Oracle Benchmarks 10G Database on Windows
- By Scott Bekker
- September 09, 2003
Oracle launched its Oracle 10G database this week and demonstrated slightly better benchmark scalability than SQL Server on a similar Windows-based configuration.
The newest Oracle run on the Transaction Processing Performance Council's OLTP benchmark (TPC-C) achieved 521,440 transactions per minute (tpmC) on an NEC server with 32 Intel Itanium 2 processors (1.5 GHz with 6 MB of L3 cache). The system ran the 64-bit version of Windows Server 2003, Datacenter Edition, and had 512 GB of RAM.
A run by Microsoft with SQL Server in April on a similar NEC server hit 514,034 tpmC, making the Oracle run 1.4 percent better in raw performance. The Oracle system was 2.3 percent more expensive per transaction, at $11.77/tpmC, compared with $11.50/tpmC for Microsoft in April. The Oracle price also is based on leasing the Oracle database for three years, while the Microsoft price is based on purchasing the system. (See ENT's earlier coverage of this issue).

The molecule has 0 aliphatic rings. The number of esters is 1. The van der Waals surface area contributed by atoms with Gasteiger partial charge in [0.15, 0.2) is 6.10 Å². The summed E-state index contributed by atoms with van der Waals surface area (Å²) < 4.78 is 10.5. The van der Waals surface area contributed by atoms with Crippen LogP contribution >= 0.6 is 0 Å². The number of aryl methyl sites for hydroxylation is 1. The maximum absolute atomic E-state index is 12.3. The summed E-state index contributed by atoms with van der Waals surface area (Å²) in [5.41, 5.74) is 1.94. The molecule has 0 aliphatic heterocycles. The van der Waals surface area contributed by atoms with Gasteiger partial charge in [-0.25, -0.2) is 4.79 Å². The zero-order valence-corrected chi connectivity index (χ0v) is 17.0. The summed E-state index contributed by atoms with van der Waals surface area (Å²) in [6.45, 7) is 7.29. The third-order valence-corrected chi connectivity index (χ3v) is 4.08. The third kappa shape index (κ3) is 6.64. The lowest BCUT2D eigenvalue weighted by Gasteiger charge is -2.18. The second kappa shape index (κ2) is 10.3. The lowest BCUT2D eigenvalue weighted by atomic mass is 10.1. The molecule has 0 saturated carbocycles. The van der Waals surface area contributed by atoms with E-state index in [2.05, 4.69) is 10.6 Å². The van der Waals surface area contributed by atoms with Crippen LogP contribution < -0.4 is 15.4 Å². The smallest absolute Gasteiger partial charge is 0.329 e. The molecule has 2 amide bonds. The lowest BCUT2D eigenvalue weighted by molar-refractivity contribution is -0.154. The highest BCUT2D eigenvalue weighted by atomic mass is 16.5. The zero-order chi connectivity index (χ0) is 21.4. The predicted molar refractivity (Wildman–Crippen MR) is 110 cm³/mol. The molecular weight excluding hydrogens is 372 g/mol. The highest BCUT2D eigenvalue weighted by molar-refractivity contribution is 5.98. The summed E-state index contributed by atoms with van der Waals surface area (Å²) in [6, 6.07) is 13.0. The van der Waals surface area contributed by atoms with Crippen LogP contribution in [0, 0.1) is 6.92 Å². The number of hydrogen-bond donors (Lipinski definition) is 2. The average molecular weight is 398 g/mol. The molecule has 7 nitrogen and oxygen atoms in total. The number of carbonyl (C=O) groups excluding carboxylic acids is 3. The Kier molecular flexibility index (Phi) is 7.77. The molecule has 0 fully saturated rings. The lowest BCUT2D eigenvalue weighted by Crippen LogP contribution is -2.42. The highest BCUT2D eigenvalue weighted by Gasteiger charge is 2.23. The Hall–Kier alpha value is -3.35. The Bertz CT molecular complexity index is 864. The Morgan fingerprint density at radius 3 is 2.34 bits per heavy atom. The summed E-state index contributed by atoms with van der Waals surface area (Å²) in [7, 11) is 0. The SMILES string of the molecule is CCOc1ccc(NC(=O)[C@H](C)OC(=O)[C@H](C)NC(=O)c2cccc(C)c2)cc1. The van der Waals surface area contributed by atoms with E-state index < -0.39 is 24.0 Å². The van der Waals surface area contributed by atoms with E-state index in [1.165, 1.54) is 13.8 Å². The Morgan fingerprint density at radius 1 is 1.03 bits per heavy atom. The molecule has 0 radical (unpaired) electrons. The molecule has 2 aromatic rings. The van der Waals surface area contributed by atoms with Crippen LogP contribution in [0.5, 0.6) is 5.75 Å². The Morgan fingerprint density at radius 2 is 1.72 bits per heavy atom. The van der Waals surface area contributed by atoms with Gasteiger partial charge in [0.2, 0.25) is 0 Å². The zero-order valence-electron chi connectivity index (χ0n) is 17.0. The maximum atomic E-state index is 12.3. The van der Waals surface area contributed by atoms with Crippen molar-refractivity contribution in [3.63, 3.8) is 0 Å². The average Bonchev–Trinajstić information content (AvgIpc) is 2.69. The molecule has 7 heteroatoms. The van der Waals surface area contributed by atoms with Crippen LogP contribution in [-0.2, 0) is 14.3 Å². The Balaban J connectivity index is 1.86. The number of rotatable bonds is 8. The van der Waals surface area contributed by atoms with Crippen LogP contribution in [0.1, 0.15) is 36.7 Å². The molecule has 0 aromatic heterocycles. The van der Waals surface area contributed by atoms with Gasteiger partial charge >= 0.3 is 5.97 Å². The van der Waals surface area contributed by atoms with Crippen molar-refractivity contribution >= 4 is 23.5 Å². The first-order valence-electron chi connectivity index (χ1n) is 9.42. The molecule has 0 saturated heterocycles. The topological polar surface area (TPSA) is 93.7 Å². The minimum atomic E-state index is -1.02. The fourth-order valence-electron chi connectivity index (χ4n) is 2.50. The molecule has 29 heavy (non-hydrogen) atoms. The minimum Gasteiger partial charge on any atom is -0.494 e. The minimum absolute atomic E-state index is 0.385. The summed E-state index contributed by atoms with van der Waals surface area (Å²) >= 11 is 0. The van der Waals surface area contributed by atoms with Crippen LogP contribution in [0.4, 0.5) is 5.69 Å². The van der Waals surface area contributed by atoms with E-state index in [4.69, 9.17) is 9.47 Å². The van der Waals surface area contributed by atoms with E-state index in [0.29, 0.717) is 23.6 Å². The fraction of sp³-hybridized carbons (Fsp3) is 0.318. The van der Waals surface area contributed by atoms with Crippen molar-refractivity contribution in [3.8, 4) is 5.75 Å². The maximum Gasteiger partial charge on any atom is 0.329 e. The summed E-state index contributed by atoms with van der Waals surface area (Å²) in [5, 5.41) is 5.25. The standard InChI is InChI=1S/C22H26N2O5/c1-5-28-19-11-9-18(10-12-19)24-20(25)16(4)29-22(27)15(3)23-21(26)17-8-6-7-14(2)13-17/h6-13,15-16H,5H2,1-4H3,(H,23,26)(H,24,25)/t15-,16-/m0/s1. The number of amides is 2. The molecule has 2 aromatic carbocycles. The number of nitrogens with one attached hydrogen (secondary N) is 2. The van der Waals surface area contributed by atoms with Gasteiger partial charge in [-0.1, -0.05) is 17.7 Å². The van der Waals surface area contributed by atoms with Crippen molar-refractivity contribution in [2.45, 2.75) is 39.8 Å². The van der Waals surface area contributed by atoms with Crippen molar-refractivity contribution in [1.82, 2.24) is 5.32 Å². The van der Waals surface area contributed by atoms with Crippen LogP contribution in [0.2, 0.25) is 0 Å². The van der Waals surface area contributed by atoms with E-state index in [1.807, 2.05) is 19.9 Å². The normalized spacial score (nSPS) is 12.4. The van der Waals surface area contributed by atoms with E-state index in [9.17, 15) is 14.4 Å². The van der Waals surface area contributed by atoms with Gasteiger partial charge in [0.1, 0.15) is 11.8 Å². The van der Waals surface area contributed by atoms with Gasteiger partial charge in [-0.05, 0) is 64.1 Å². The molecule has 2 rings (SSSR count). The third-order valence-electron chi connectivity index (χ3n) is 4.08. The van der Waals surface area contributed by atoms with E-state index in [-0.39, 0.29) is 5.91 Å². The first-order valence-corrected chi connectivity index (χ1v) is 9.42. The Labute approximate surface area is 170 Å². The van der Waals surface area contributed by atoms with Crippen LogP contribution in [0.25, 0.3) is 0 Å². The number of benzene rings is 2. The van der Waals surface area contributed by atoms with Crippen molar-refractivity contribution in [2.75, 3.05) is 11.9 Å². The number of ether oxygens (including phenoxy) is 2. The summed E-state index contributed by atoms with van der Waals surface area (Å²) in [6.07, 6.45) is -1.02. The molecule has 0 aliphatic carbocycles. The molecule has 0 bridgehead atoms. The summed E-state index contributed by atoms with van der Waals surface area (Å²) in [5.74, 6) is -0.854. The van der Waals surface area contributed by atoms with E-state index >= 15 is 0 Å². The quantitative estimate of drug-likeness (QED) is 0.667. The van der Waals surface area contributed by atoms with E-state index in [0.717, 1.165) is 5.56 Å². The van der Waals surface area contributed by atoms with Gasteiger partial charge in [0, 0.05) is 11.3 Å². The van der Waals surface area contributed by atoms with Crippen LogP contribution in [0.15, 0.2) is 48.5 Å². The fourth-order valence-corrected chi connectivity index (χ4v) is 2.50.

Both the new Oracle run and the older SQL Server run are fairly far down the scalability ladder, at ninth and tenth overall on the TPC-C benchmark. Earlier this summer, Oracle and HP set record performance on the TPC-C benchmark using a pre-release version of Oracle 10G and HP's HP-UX flavor of Unix on an HP Integrity Superdome server with 64 Itanium processors. A Microsoft run using a similar configuration scored better on price-performance and slightly worse on raw performance (No. 2 overall).
Scott Bekker is editor in chief of Redmond Channel Partner magazine.